Employees have the right to engage in concerted activities, and employers commit unfair labor practices if they retaliate against employees for engaging in those activities.
It is important to understand the concept of concerted activity.
In order to find that an employee has engaged in concerted activity, it must be shown that: 1) the activity was engaged in with or on the authority of other employees; or 2) the activity was designed to initiate or to induce or to prepare for group action; and 3) the activity was engaged in for the purpose of “mutual aid or protection.”
However, the concept of concerted activity does not apply to activities of a purely personal nature that do not envision group action.
The National Labor Relations Board has also developed the doctrine of “inherently concerted activities.” Under this doctrine, an employee engages in concerted activity if he or she engages in discussions about “vital terms and conditions of employment,” such as wages and job security, even though such discussions do not have the express object of inducing group action.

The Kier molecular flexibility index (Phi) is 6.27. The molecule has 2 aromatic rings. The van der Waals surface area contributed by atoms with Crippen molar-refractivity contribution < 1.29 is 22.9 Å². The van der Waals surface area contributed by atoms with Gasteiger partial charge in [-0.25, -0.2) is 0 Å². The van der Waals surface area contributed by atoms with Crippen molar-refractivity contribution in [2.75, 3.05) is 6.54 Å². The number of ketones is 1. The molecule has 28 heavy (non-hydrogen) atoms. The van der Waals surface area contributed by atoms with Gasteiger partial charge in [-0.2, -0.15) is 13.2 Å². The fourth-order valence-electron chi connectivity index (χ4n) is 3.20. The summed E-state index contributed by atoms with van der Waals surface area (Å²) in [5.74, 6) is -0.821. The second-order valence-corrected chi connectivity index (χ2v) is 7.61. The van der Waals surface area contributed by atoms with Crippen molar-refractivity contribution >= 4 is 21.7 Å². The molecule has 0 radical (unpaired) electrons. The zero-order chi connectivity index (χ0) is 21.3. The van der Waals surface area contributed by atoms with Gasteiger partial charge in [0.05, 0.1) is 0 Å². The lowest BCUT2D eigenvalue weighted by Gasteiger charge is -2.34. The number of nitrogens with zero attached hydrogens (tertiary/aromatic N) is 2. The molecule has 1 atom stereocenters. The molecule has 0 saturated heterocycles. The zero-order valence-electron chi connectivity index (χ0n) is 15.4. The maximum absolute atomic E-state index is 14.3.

When confronted with claims that an employee was terminated or treated less favorably because the employee had engaged in concerted activity, the employer should consider conducting an analysis of whether the alleged activity by the employee falls within the above described requirements.